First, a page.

The threat to secularism on the “other side of the pond” comes from a minority whose religion, according to Joppke, cannot be squared with the secular state. Given that Islam did not originate in Europe, and “operates on different principles than Christianity,” it cannot avoid “causing irritation and friction” (129). Much of the rhetoric and argument here is reminiscent of a “clash of civilizations.” Drawing mainly on the work of Tariq Ramadan and Yusuf al-Qaradawi, Joppke understands Islam to require “a unity of religion and politics” (129). He considers “liberal Islam” to be a “chimera” due to the fact that “Islamic elite doctrine is deeply conservative” (168). Yet all of this remains, for the most part, under the purview of the “Islamic elite,” and does not find as welcome a home among “ordinary Muslims” who “hold views that are often not distinguishable from those of average Europeans” or other religious conservatives (138). Joppke could have done more to explain why the two groups diverge and perhaps pointed towards American Muslims, who seem able to reconcile their faith with a secular state.
As ominous as the title may sound, Joppke does not think the secular state is at risk of being replaced by something else. He perceives that the main challenges to secularism come not from minorities but from majorities seeking to de-religionize Christianity, and fashion it instead as “culture” and “tradition.” His prime example is Lautsi v. Italy (2011), a European Court of Human Rights case that affirmed the hanging of the crucifix in public school classrooms on the grounds that it was a “passive symbol” (179). Joppke contrasts this with the French ban on the Islamic veil, arguing that there is a double standard that allows the majority to see their own religion as benign cultural tradition, while considering expressions of the minority religion as inherently religious (and sometimes political). He argues, similarly, for the American context with supporting case law. But establishment clause jurisprudence is widely agreed to be anything but clear and uniform, and to support his overall argument Joppke sometimes relies on dissenting opinions.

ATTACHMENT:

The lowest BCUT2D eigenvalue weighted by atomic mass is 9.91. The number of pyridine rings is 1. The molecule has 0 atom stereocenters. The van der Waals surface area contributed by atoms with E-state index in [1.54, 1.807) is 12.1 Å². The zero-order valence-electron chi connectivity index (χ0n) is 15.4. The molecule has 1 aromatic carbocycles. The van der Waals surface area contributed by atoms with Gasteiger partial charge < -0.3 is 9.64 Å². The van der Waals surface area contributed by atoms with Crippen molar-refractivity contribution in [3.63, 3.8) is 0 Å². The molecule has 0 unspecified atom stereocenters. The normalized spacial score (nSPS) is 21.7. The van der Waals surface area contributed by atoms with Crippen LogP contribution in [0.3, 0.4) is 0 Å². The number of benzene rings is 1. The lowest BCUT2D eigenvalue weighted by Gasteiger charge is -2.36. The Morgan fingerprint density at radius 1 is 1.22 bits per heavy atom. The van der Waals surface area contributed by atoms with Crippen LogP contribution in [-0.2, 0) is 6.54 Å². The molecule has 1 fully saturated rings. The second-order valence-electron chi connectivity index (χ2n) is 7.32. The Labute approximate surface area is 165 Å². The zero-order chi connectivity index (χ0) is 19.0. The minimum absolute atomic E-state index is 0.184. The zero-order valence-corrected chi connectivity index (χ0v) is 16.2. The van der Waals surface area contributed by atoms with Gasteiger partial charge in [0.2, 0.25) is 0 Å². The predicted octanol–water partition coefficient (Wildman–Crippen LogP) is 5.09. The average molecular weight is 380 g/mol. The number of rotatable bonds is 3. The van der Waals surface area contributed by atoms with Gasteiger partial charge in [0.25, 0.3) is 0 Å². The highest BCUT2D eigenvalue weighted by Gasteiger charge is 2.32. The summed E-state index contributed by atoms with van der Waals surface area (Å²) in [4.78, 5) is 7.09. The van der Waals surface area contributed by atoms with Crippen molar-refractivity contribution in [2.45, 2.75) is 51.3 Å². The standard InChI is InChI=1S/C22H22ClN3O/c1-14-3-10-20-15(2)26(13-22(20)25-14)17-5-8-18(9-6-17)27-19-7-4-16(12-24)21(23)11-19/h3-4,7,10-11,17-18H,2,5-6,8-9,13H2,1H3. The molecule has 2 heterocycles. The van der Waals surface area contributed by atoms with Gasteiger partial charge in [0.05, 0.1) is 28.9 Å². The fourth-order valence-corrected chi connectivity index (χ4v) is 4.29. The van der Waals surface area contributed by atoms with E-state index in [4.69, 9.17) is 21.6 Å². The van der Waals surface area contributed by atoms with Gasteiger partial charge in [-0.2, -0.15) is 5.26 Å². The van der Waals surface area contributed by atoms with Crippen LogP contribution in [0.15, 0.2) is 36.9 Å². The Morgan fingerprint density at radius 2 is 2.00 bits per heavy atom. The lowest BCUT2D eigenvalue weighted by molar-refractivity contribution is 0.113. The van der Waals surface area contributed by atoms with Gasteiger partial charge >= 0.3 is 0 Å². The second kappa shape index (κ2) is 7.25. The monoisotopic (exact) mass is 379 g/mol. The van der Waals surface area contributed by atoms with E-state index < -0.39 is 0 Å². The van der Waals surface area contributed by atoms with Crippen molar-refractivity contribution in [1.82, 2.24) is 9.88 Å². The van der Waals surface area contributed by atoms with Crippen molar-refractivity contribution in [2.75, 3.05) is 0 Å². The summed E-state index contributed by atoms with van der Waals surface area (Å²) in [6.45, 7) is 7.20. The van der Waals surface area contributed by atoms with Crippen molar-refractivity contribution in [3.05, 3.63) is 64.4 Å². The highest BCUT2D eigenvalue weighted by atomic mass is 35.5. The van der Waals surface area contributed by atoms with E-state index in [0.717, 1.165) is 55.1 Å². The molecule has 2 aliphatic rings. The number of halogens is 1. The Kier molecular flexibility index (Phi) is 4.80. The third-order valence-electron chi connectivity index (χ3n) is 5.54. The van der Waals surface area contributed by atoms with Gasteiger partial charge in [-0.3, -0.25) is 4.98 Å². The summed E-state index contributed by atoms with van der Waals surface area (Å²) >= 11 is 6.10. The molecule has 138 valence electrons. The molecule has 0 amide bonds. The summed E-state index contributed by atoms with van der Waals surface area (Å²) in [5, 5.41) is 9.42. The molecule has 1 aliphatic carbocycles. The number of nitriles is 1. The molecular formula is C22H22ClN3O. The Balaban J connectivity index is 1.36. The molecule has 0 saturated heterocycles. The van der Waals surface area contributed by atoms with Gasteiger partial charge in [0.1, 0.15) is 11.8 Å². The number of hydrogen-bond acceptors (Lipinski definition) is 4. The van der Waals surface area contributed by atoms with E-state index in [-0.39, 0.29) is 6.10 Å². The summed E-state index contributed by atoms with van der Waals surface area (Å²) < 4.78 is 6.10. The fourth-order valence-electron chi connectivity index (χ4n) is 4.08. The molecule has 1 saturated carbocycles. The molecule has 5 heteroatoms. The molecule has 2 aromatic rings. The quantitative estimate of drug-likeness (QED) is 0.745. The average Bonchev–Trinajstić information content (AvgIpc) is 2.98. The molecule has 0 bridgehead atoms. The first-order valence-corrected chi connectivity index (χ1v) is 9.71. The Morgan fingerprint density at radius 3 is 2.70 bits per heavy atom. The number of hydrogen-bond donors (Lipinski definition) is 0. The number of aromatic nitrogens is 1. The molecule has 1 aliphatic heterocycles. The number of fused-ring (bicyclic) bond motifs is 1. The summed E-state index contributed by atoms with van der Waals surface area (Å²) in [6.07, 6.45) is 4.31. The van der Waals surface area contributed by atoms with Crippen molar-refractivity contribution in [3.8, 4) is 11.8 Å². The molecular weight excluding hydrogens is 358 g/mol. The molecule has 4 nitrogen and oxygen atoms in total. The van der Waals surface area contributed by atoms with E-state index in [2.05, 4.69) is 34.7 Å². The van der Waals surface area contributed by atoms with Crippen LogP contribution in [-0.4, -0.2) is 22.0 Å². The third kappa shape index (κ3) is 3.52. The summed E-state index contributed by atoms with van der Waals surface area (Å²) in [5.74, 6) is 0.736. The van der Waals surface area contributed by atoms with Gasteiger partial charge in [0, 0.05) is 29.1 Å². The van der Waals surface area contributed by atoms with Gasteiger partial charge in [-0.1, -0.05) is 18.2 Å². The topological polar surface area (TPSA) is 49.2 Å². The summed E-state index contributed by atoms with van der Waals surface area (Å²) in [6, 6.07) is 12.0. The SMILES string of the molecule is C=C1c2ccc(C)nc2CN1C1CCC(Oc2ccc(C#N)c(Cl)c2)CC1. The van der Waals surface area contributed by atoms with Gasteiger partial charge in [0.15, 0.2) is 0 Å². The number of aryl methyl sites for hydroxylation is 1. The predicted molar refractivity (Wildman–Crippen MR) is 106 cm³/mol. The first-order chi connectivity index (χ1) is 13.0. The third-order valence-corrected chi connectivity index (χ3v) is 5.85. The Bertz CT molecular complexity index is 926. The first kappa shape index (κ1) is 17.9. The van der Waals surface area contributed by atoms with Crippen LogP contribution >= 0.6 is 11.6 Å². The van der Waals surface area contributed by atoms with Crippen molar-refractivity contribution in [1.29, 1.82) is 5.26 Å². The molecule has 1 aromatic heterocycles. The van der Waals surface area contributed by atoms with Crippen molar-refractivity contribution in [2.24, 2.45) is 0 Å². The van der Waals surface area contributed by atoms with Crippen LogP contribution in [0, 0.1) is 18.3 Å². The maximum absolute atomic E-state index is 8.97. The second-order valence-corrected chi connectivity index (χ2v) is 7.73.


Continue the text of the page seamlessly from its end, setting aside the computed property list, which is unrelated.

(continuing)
There is much to learn from this book, and one who is looking to get acquainted with these topics will find a wealth of information and knowledge in The Secular State Under Siege. Joppke has opted for a wide-angle lens that allows him to deal with big categories such as “Europe,” “America,” “Islam,” and “Christianity” with singular ease, yet casting this wide of a net comes at a cost. Readers wanting a more detailed view of smaller regions, communities, and denominations would be advised to look elsewhere. Nevertheless, one cannot help but appreciate the author’s skill in making a comparison of this scope and breadth so eminently comprehensible, and that alone is a significant achievement.
Jeff Gottlieb is a doctoral candidate in the Religion, Ethics, and Philosophy program at Florida State University.Jeff GottliebDate Of Review:September 22, 2016